And you, dear reader, will note that whatever excuses we hear from church leaders like Ratzinger and Dolan for the church’s moral failings is always in response to secular revelations of these criminal activities – the same secular influence the pope blames for supposedly creating the social conditions that influenced helpless clergy into abusing, sexually assaulting, and raping children around the world. Yeah, secularism is the problem, we are told. But let’s remember that if it weren’t for this secular influence and investigations into abuse of children within the catholic church, we would know nothing about it. That’s the real danger secularism brings to the cloisters of the catholic church: exposure of what’s true.  That fact, that we the public find out about the depravity within the church only through secular investigations, is also quite telling and reveals the depth and breadth of the hypocrisy needed to defend and excuse the church as just another human institution with a few bad apples. That spin – between calling the church holy or human depending on what suits the church’s leadership at the time – is not an example of moral superiority but hypocrisy. The message from Jesus, if the church could ever be honest with itself, would probably be much more critical than anything offered up by secular authorities:

“whoever causes one of these little ones who believe in me to sin, it would be better for him to have a great millstone fastened round his neck and to be drowned in the depth of the sea.”

Maybe after all the hypocrisy from the Holy See and the rest of the church’s leadership and supporters is revealed, that’s where the Vatican properly belongs.

Or we could just stop supporting it as any kind of moral authority when it clearly is not.

I prefer the latter.

March 26, 2010

What is a Conscience Clause and why is it unconscionable?

A Conscience Clause is a clause in law or code of professional conduct that permits pharmacists, physicians, and other providers of health care not to provide certain medical services for reasons of religion or conscience. Those who choose not to provide services may not be disciplined or discriminated against. The provision is most frequently enacted in connection with issues relating to reproduction, such as abortion, sterilization, and contraception, (hence the term provider conscience is used) but may include any phase of patient care.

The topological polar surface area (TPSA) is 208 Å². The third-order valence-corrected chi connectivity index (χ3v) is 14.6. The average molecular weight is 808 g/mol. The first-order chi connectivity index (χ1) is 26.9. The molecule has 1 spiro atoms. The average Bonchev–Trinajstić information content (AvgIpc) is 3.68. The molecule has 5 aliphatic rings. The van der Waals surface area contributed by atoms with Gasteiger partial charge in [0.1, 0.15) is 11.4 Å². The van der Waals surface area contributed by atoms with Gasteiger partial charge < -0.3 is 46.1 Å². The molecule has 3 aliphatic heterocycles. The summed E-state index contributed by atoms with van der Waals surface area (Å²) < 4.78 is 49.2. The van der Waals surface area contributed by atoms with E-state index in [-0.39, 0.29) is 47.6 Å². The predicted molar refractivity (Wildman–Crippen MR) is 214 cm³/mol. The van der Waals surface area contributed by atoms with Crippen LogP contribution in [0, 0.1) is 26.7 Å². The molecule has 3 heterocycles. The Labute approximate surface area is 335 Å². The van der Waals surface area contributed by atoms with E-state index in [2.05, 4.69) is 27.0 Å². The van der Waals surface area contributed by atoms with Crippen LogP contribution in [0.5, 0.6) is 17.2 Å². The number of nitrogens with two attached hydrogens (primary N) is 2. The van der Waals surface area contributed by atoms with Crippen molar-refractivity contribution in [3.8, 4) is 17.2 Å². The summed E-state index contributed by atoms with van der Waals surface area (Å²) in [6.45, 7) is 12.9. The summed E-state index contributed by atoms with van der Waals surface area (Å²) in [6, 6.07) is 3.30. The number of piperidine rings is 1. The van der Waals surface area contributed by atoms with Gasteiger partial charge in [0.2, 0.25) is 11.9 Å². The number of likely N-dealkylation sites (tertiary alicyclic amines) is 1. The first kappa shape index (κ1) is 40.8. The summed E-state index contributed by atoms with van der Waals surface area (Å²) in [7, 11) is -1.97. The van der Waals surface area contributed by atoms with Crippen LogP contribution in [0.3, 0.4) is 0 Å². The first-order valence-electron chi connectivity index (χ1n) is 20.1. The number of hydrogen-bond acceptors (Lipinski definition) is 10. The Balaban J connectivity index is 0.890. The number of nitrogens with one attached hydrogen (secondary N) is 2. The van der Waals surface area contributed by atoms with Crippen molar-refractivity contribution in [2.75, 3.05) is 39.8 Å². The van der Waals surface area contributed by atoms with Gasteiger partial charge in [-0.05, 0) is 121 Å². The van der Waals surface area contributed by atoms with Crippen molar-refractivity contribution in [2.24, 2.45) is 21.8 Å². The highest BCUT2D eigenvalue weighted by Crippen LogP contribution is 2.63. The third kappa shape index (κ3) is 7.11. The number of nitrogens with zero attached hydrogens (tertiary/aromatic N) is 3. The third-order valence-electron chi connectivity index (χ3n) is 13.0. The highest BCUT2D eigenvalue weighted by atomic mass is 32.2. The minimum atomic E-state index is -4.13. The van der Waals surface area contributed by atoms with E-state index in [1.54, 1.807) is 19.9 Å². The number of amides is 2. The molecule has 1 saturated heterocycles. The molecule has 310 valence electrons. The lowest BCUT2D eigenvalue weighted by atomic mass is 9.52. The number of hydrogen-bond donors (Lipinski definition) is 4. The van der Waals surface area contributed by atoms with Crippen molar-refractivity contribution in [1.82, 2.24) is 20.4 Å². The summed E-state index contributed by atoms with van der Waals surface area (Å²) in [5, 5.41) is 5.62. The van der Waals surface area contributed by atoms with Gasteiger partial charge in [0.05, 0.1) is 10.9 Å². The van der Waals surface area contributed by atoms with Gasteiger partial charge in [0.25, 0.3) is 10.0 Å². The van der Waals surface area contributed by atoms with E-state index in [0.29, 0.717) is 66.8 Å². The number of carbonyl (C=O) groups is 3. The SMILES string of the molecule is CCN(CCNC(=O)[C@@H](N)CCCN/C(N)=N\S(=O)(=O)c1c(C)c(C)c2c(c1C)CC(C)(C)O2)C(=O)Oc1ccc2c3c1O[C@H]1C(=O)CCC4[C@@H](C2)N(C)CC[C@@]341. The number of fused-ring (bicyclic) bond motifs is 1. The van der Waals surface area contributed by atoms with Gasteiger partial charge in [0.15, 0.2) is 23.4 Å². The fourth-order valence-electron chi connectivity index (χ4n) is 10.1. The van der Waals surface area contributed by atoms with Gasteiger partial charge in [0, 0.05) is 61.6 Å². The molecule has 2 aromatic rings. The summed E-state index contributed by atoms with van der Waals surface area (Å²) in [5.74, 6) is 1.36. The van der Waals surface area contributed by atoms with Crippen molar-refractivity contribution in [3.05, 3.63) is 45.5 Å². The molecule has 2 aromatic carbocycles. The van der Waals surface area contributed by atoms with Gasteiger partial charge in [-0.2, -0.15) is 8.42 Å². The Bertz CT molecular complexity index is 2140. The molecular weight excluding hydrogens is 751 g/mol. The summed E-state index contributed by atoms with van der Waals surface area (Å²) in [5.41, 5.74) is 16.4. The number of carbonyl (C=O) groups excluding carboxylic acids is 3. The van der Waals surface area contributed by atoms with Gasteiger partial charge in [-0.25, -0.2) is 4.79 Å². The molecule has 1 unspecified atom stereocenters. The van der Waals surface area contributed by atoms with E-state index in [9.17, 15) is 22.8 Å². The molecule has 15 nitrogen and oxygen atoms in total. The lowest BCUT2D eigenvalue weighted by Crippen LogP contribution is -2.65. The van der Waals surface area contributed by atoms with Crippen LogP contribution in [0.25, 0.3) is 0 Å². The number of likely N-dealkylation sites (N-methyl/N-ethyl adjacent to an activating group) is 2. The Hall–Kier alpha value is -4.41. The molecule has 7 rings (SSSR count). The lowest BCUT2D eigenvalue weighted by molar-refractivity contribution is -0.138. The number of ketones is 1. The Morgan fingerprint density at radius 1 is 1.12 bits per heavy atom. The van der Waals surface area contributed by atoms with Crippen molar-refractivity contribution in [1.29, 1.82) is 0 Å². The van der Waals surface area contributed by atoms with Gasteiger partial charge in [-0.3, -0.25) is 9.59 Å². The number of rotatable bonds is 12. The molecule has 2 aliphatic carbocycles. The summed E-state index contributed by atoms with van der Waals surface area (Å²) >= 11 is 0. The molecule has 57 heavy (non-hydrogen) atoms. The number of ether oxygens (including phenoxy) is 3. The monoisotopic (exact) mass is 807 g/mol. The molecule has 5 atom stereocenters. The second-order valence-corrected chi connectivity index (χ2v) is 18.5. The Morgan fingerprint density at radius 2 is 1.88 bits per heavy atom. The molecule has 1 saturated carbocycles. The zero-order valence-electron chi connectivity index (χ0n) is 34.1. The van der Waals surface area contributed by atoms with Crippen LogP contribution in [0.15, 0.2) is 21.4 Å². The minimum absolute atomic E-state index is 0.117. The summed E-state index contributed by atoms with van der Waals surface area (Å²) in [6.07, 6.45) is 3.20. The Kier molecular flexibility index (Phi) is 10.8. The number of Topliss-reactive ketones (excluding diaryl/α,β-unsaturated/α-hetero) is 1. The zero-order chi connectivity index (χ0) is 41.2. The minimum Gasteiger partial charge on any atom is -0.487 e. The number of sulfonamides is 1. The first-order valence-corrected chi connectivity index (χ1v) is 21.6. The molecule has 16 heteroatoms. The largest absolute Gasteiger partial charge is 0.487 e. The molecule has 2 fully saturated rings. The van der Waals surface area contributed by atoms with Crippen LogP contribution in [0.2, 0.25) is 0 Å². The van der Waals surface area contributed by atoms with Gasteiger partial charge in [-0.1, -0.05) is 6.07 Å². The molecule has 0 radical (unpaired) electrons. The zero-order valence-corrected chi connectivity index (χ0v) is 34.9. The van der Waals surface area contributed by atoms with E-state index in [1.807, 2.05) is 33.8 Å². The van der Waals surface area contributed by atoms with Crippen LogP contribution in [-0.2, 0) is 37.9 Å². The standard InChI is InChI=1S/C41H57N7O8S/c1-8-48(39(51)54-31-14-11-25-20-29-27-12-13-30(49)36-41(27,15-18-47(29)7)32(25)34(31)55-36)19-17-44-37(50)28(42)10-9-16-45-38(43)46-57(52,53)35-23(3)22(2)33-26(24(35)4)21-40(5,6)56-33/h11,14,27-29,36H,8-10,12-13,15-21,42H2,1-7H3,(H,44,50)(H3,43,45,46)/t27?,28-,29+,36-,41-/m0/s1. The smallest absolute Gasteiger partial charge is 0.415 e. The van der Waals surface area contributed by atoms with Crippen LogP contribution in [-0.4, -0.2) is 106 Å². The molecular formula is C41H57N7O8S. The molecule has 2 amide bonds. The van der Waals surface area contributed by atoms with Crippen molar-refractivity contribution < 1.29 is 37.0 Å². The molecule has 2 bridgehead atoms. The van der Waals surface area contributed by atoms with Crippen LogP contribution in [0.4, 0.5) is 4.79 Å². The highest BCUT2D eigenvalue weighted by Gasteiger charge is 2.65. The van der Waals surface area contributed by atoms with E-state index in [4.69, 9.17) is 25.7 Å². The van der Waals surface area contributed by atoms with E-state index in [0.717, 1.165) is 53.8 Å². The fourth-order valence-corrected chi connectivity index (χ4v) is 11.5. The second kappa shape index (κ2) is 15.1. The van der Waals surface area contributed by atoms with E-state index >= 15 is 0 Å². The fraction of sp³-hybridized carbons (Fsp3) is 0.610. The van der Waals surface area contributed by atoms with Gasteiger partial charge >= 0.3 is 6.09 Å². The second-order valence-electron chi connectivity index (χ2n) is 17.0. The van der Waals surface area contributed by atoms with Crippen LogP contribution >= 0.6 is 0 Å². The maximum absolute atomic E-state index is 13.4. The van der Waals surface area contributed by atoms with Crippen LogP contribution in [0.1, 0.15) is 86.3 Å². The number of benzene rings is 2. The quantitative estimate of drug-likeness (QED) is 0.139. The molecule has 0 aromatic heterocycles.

From the BBC comes an example of just how such a conscience clause can affect health care, with a tip to Misunderstoodranter who provided the link:

Pharmacists across the UK, for example, have been told they can continue to refuse to prescribe items that may clash with their religious beliefs. A revised code of conduct from the new industry regulator will allow staff to opt out of providing items such as the morning-after pill and contraception. But they may in future have to give customers details of alternative shops. The National Secular Society wanted the General Pharmaceutical Council to scrap the so-called conscience clause.

The General Pharmaceutical Council (GPhC) is to take over the regulation of pharmacists, pharmacy technicians and the registration of pharmacy premises from the Royal Pharmaceutical Society later this year. Under its new code, pharmacists with strong religious principles will still be able to continue to refuse to sell or prescribe products if they feel that doing so would contradict their beliefs. But the GPhC says pharmacists who refuse services could be obliged to tell patients where they can access them and it plans to consult more widely on the issue.

Terry Sanderson, president of the National Secular Society, said he was disappointed by the code.